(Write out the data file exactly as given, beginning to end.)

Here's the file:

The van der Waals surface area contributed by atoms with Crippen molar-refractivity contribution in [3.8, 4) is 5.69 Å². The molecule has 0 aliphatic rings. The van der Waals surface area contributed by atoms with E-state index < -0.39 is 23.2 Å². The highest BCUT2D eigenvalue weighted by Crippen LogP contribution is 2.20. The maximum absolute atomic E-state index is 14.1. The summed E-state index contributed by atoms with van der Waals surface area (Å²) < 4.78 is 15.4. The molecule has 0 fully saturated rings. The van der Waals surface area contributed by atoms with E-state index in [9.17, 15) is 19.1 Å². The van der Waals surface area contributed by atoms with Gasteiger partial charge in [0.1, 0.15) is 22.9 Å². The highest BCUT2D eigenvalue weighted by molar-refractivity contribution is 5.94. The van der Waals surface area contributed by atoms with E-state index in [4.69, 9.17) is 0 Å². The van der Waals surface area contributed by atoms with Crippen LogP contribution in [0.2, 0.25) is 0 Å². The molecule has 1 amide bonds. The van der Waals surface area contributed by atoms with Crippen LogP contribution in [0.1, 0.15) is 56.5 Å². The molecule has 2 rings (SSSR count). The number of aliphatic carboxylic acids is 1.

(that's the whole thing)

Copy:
The van der Waals surface area contributed by atoms with Crippen molar-refractivity contribution in [3.8, 4) is 5.69 Å². The molecule has 0 aliphatic rings. The van der Waals surface area contributed by atoms with E-state index < -0.39 is 23.2 Å². The highest BCUT2D eigenvalue weighted by Crippen LogP contribution is 2.20. The maximum absolute atomic E-state index is 14.1. The summed E-state index contributed by atoms with van der Waals surface area (Å²) < 4.78 is 15.4. The molecule has 0 fully saturated rings. The van der Waals surface area contributed by atoms with E-state index in [9.17, 15) is 19.1 Å². The van der Waals surface area contributed by atoms with Gasteiger partial charge in [0.1, 0.15) is 22.9 Å². The highest BCUT2D eigenvalue weighted by molar-refractivity contribution is 5.94. The van der Waals surface area contributed by atoms with E-state index in [4.69, 9.17) is 0 Å². The van der Waals surface area contributed by atoms with Crippen LogP contribution in [0.2, 0.25) is 0 Å². The molecule has 1 amide bonds. The van der Waals surface area contributed by atoms with Crippen LogP contribution in [0.1, 0.15) is 56.5 Å². The molecule has 2 rings (SSSR count). The number of aliphatic carboxylic acids is 1.